His Bigfoot credibility is hard to find, except that he created the blogsite 'Bigfoot Lunch Club' and he appears to like beer. A man after my own heart. Has he seen a Bigfoot? Doesn't look like it.

Cindy Dosen - I chatted with Cindy a couple of times. She offered me some of her Tillamook cheese. She's a pretty blonde with a nice jeep. Drove down from Vancouver Island, Canada. She owns a Christmas tree farm. She told me about how sulfites are unpleasant things present in nearly all foods and how she has a big garden, how her husband harvests venison for the table but not much about Bigfoot.  She has schooling in Animal Sciences, has been on MANY expeditions for herself and for the BFRO. 
She gave me some bigfoot evidence collection envelopes with 'chain of custody' instructions.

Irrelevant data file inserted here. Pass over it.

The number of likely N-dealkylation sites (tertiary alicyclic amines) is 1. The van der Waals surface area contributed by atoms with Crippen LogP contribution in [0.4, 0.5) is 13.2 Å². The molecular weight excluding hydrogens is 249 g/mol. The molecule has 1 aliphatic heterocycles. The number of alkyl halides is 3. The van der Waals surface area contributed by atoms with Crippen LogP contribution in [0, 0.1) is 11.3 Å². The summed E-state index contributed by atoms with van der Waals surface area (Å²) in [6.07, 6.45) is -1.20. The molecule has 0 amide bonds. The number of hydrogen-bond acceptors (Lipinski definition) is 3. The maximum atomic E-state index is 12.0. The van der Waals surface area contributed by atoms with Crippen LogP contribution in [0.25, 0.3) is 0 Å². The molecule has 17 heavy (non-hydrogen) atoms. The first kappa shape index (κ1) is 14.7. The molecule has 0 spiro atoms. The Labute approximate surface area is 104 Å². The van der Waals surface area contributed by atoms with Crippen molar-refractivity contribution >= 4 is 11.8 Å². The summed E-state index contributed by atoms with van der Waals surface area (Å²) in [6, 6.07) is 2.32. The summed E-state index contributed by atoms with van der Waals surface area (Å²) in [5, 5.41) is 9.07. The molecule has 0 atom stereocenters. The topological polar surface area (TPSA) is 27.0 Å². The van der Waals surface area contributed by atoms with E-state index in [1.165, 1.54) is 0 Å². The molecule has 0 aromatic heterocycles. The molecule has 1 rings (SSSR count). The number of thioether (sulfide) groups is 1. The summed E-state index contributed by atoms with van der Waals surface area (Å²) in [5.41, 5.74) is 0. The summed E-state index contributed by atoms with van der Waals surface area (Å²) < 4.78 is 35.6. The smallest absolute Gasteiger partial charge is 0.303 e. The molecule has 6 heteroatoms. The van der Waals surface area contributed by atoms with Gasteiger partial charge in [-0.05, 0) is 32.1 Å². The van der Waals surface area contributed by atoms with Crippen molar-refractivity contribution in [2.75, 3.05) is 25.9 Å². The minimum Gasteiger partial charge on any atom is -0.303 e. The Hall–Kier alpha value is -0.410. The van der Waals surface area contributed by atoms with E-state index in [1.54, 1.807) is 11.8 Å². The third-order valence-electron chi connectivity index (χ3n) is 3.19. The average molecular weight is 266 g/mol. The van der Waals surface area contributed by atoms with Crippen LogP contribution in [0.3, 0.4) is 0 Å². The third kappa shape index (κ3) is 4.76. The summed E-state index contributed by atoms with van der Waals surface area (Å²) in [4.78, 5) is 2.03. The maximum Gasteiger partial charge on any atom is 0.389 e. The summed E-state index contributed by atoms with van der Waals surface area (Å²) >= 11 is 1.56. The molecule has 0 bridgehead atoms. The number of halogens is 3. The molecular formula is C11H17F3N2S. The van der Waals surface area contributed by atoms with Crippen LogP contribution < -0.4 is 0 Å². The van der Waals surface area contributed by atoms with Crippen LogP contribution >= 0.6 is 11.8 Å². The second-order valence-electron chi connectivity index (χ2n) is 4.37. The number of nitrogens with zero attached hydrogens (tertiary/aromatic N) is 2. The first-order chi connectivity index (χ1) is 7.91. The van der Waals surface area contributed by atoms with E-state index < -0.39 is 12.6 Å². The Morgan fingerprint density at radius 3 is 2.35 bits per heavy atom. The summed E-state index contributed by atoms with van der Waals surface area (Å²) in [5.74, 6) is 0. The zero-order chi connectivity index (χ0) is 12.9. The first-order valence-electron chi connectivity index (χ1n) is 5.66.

Has she seen a Bigfoot? 'Yes' is her answer. In 2007 she saw a 'dark shadow' that was following a frightened group of deer. It screeched, howled and bellowed and scared her back to her car.
It's not the P/G film, but at least she claims to have seen something.

Ben Freed- Ben came to the Oly Project in a neat Motorhome that made me jealous.
He was quiet at first, dressed all in high quality black, swat-style clothing complete with a pistol and arm bands with 'Bigfoot Ops' on them.  Ben clearly has a military background and after talking with him I learned that he has a website called 'Bigfoot Ops' (imagine that!?) and that he operates around Mt. Rainier near the Ashford entrance to the park. The site claims to have a good number of print casts, photos and video of Bigfoot but efforts to view them on the site did not pan out.